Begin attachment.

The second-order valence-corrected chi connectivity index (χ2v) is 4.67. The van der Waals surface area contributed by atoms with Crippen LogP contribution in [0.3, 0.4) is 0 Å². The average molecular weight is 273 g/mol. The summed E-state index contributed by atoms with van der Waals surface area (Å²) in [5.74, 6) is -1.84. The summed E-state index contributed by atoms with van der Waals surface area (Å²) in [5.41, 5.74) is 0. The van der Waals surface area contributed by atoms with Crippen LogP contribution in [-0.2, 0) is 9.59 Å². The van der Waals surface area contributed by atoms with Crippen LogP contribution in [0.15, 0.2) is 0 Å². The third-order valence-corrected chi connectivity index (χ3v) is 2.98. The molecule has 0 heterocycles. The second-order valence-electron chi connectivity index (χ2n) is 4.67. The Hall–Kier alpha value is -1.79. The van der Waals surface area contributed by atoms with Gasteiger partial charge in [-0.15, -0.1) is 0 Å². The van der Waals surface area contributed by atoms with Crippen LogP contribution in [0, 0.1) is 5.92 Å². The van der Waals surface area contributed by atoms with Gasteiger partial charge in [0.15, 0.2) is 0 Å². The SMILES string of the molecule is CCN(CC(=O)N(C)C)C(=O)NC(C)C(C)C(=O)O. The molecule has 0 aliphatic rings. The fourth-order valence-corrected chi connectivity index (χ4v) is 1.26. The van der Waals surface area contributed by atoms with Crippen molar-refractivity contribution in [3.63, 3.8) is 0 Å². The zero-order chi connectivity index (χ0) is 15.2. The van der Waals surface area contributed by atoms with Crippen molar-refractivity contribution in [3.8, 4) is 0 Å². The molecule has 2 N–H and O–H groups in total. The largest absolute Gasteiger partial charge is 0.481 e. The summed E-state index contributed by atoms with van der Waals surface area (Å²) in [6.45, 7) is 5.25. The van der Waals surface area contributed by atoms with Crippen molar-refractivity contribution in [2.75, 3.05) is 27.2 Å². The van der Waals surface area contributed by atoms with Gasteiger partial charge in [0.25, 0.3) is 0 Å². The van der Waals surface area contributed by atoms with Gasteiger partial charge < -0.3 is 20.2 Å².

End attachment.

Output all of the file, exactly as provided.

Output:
The second-order valence-corrected chi connectivity index (χ2v) is 4.67. The van der Waals surface area contributed by atoms with Crippen LogP contribution in [0.3, 0.4) is 0 Å². The average molecular weight is 273 g/mol. The summed E-state index contributed by atoms with van der Waals surface area (Å²) in [5.74, 6) is -1.84. The summed E-state index contributed by atoms with van der Waals surface area (Å²) in [5.41, 5.74) is 0. The van der Waals surface area contributed by atoms with Crippen LogP contribution in [-0.2, 0) is 9.59 Å². The van der Waals surface area contributed by atoms with Crippen LogP contribution in [0.15, 0.2) is 0 Å². The third-order valence-corrected chi connectivity index (χ3v) is 2.98. The molecule has 0 heterocycles. The second-order valence-electron chi connectivity index (χ2n) is 4.67. The Hall–Kier alpha value is -1.79. The van der Waals surface area contributed by atoms with Gasteiger partial charge in [-0.15, -0.1) is 0 Å². The van der Waals surface area contributed by atoms with Crippen LogP contribution in [0, 0.1) is 5.92 Å². The van der Waals surface area contributed by atoms with Gasteiger partial charge in [0.15, 0.2) is 0 Å². The SMILES string of the molecule is CCN(CC(=O)N(C)C)C(=O)NC(C)C(C)C(=O)O. The molecule has 0 aliphatic rings. The fourth-order valence-corrected chi connectivity index (χ4v) is 1.26. The van der Waals surface area contributed by atoms with Crippen molar-refractivity contribution in [3.63, 3.8) is 0 Å². The zero-order chi connectivity index (χ0) is 15.2. The van der Waals surface area contributed by atoms with Crippen molar-refractivity contribution in [3.8, 4) is 0 Å². The molecule has 2 N–H and O–H groups in total. The largest absolute Gasteiger partial charge is 0.481 e. The summed E-state index contributed by atoms with van der Waals surface area (Å²) in [6.45, 7) is 5.25. The van der Waals surface area contributed by atoms with Crippen molar-refractivity contribution in [2.75, 3.05) is 27.2 Å². The van der Waals surface area contributed by atoms with Gasteiger partial charge in [0.25, 0.3) is 0 Å². The van der Waals surface area contributed by atoms with Gasteiger partial charge < -0.3 is 20.2 Å².